Since 2013, Buscaino has spent more than $ 659,000 from the account for all purposes, almost $ 182,000 more than Price, the next highest overall spender, according to The Times’ analysis.
Buscaino is running for mayor on a platform that includes increasing the size of the Los Angeles Police Department and clearing homeless encampments.
During his time on the council, Buscaino has taken an active role in organizations such as the National League of Cities. He has regularly attended conventions and assumed a leadership position in the group, whose members are local elected leaders “focused on improving the quality of life for their current and future constituents,” according to its website.
Buscaino’s family has accompanied him to the organization’s meetings, and other conferences, in Washington, DC; San Francisco; Chicago; St. Paul, Minnesota; Salt Lake City; Miami; Cleveland; West Palm Beach, Florida; San Antonio and New York, according to disclosure forms.
In 2018, the Buscaino family traveled to Catalina Island to attend a “4th of July community celebration” and a meeting with a local elected official, according to his disclosure. Lodging at the Pavilion Hotel costs about $ 590 out of his officeholder account.
Buscaino’s spending of officeholder funds for all travel – not just with his family – also significantly outpaced other council members who have served as long as he has.
Records show that he has spent more than $ 122,000 on all travel, which can include staff members’ trips as well as his own, since taking office. The next biggest spender on all travel from officeholder funds is Councilman Gil Cedillo, at nearly $ 49,000.
In July 2019, for example, Cedillo spent $ 1,250 from his officeholder account to attend a conference with Major League Baseball and attend the 90th All-Star Game at Progressive Field in Cleveland. His disclosure forms said it was “for the purpose of Consulting / Coordination efforts between the City of Los Angeles & LA Dodgers for the LA Event in 2020.”
In a statement, Cedillo said this trip was for city business, pointing out that this year’s All-Star Game is scheduled to be played in Los Angeles and asserting that it will “spur positive economic growth” in the city.
Two other mayoral candidates have officeholder accounts but have spent little on travel from them.
City Attorney Mike Feuer has spent more than $ 185,000, including $ 16,700 on travel, since being elected in 2013.
Councilman Kevin de León has spent just over $ 60,000 – none of it on travel – since taking office in October 2020, according to disclosure filings.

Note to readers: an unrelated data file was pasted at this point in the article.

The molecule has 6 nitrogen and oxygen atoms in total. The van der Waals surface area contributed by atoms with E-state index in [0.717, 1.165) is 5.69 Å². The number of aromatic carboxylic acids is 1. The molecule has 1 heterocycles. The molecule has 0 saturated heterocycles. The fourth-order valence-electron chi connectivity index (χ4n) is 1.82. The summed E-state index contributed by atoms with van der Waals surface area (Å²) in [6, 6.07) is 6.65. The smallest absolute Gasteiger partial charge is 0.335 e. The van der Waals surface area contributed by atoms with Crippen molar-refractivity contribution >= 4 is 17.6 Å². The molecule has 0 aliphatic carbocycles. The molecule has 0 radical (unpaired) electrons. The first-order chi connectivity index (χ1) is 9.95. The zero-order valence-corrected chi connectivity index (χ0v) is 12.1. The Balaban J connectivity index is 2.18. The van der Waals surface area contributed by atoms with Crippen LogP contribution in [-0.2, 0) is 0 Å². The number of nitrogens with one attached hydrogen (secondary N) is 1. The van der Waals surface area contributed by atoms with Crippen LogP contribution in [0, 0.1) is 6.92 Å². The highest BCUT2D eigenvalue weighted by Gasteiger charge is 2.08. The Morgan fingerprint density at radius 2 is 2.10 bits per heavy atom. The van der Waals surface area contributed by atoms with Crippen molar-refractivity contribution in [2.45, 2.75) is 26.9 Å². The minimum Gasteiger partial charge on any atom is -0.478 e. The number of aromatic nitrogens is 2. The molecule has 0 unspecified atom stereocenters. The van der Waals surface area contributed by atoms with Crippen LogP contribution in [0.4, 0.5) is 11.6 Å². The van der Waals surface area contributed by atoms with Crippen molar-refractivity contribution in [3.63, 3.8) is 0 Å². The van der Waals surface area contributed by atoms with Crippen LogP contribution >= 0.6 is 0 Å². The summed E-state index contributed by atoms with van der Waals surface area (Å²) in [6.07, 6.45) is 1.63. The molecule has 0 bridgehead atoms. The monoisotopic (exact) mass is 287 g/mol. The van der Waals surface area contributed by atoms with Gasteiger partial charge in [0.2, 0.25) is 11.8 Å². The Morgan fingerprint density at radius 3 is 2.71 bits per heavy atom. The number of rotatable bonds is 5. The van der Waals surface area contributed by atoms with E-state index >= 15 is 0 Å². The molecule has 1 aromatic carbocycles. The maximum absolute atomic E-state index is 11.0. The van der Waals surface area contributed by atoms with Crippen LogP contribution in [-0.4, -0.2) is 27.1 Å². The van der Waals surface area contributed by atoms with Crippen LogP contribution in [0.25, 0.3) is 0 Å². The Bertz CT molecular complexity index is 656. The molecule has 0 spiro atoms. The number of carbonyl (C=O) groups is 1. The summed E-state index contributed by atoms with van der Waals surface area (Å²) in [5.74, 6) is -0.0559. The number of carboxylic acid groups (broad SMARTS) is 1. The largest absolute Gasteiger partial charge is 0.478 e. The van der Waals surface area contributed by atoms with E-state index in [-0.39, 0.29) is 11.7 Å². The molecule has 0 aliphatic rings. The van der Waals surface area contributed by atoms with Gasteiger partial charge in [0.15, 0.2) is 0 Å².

Some council members have used their officeholder funds to pay for events in their district, or to hire consultants. Some use the money to pay for meals or small gifts that they gave to their staff or constituents.
In December 2021, Council President Nury Martinez reported spending more than $ 300 on cupcakes for several of her colleagues on the council.
“The last few years have been incredibly challenging so the council president likes to treat her colleagues on their birthdays by getting cupcakes for them and their families,” Martinez spokeswoman Sophie Gilchrist said.
Councilman Mitch O’Farrell reported in his June 2021 filing that he paid Public Storage nearly $ 830 for a storage unit for a homeless couple. In December 2018, Paul Koretz purchased $ 260 in Starbucks gift cards for parking attendants, janitors and sergeants at City Hall.
In 2022, the most donor can give to an officeholder account is $ 900. City Council members can also transfer $ 120,000 from their election fundraising accounts to their officeholder accounts.
Bob Stern, a co-author of the state’s Political Reform Act, approved by voters in 1974, said he saw no issue with Buscaino traveling far and wide to meet with government officials from across the country and the world. It’s bringing the family that troubles the longtime lawyer and ethics expert.
“I think there is a problem when people take advantage of this system,” he said. “Again, for me, it’s just the family going that’s the problem. It’s not about him going on the trips. I would actually encourage [government officials] to go to Paris to look at the high-speed train. It’s important to do that. So I want to make a real distinction between going on trips legitimately versus taking the family. ”